WASHINGTON (NYTIMES) - United States Secretary of State Mike Pompeo said on Thursday (June 13) that intelligence reviewed by US officials showed that Iran was responsible for attacks on two oil tankers in the Gulf of Oman, a critical waterway for the transit of much of the world's petroleum.
Mr Pompeo did not present any evidence of Iran's involvement when announcing the findings at a news conference in Washington.
The assertion is certain to fuel tensions between the Trump administration and Iranian leaders that have increased since early May, when the White House announced military movements in response to what US officials have said is a heightened threat from Iran.
Mr Pompeo said the sabotage against the two tankers was only the latest in a series of recent violent acts by Iran.
"Taken as a whole, these unprovoked attacks present a clear threat to international peace and security," he said.
The rapid escalation of tensions in early May between the US and Iran took place at about the time that four tankers were damaged by explosions at the mouth of the Persian Gulf, near the Strait of Hormuz.
The violence that occurred in the same area early on Thursday, which forced crews to abandon ship and left one vessel ablaze, was similar to the incidents from May.
Mr Pompeo and national security adviser John Bolton both said in late May that Iran was responsible for those attacks, though neither have presented evidence.
On May 30, Mr Pompeo told reporters that he had seen evidence of Iranian involvement and asserted "these were efforts by the Iranians to raise the price of crude oil throughout the world".
Details of the incidents on Thursday have remained murky, as they have for the explosions in May.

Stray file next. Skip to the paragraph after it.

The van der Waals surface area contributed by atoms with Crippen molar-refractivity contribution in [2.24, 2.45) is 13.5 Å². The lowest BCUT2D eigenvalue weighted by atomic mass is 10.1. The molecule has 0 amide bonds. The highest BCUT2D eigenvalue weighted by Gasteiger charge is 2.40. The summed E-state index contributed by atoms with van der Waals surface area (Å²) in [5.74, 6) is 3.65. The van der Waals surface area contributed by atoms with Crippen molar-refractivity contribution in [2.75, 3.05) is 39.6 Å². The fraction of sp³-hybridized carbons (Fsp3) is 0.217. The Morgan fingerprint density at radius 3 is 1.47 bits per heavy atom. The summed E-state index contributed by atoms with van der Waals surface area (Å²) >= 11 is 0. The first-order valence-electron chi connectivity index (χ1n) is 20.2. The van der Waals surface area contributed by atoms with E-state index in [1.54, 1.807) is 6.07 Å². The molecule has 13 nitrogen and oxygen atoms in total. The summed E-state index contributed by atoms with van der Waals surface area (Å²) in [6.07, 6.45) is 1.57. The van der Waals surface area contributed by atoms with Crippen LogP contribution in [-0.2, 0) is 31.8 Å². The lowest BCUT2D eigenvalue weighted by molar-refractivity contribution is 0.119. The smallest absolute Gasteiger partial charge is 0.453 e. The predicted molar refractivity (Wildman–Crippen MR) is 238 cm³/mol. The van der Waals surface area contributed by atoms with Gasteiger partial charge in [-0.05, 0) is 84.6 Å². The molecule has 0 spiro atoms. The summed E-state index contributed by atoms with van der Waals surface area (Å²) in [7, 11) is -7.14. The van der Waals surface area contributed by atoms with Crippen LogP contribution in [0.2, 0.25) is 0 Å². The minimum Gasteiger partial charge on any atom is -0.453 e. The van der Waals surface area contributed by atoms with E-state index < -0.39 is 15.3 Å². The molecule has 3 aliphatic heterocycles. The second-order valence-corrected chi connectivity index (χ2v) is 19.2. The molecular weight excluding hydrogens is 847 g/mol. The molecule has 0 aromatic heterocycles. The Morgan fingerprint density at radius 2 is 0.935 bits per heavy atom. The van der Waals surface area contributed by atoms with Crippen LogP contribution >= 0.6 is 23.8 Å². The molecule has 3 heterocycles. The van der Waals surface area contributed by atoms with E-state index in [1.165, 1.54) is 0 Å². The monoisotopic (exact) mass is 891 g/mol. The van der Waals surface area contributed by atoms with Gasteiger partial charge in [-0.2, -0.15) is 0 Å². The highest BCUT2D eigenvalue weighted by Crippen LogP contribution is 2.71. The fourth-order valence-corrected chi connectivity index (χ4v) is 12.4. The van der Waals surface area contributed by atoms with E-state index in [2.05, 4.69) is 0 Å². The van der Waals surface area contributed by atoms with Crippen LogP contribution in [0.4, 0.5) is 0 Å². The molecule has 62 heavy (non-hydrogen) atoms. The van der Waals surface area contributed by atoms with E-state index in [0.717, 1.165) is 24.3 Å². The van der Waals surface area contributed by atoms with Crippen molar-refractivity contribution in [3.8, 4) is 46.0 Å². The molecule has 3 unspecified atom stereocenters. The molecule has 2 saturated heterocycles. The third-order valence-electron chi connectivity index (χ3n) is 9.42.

Mr Pompeo and Mr Bolton have led the Trump administration in taking a hard stand on Iran. In May 2018, President Donald Trump withdrew from a nuclear containment deal that the Obama administration and world powers reached with Iran in 2015.
The US reimposed harsh sanctions on Iran in November.
European allies have stayed in the nuclear deal and have urged Iran to do so, but President Hassan Rouhani said in May that Iran would start leaving parts of it, even though international agencies said Teheran had been abiding by all the terms until now.
Mr Trump said in recent weeks that he was open to negotiations with Iran, though he has made no real effort to start talks.
He has also said he could take military action. In late May, he announced he was sending an additional 1,500 troops to the Middle East, though that was far less than what some top administration officials had requested.
Mr Pompeo has made 12 demands of Iran that go far beyond the nuclear issues. In his talks, he has stressed the need to roll back Iran's "expansionist foreign policy" and tamp down the influence of the political and military groups in Arab nations that are supported by Iran.
From his perspective, that includes Hezbollah in Lebanon, the Houthi rebels in Yemen and a constellation of armed groups in Iraq.